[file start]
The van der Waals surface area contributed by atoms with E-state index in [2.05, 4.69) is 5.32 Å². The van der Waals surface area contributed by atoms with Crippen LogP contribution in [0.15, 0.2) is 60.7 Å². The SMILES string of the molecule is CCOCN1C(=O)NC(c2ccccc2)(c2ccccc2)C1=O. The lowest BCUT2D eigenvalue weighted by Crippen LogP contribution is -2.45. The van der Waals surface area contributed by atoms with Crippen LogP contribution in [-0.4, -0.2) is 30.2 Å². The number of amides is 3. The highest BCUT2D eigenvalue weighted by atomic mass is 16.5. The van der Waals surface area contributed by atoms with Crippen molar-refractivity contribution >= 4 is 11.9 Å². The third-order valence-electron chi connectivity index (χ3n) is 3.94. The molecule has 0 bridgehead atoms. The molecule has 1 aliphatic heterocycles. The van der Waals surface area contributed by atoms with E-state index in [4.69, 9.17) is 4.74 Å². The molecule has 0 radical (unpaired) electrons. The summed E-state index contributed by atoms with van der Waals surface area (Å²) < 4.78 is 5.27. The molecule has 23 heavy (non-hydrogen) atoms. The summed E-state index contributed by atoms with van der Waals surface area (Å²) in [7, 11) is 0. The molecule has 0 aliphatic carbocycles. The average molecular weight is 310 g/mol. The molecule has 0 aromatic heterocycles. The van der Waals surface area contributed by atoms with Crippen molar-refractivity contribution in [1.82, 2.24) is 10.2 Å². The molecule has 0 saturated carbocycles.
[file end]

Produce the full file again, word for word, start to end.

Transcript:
The van der Waals surface area contributed by atoms with E-state index in [2.05, 4.69) is 5.32 Å². The van der Waals surface area contributed by atoms with Crippen LogP contribution in [0.15, 0.2) is 60.7 Å². The SMILES string of the molecule is CCOCN1C(=O)NC(c2ccccc2)(c2ccccc2)C1=O. The lowest BCUT2D eigenvalue weighted by Crippen LogP contribution is -2.45. The van der Waals surface area contributed by atoms with Crippen LogP contribution in [-0.4, -0.2) is 30.2 Å². The number of amides is 3. The highest BCUT2D eigenvalue weighted by atomic mass is 16.5. The van der Waals surface area contributed by atoms with Crippen molar-refractivity contribution >= 4 is 11.9 Å². The third-order valence-electron chi connectivity index (χ3n) is 3.94. The molecule has 0 bridgehead atoms. The molecule has 1 aliphatic heterocycles. The van der Waals surface area contributed by atoms with E-state index in [4.69, 9.17) is 4.74 Å². The molecule has 0 radical (unpaired) electrons. The summed E-state index contributed by atoms with van der Waals surface area (Å²) < 4.78 is 5.27. The molecule has 23 heavy (non-hydrogen) atoms. The summed E-state index contributed by atoms with van der Waals surface area (Å²) in [7, 11) is 0. The molecule has 0 aliphatic carbocycles. The average molecular weight is 310 g/mol. The molecule has 0 aromatic heterocycles. The van der Waals surface area contributed by atoms with Crippen molar-refractivity contribution in [1.82, 2.24) is 10.2 Å². The molecule has 0 saturated carbocycles.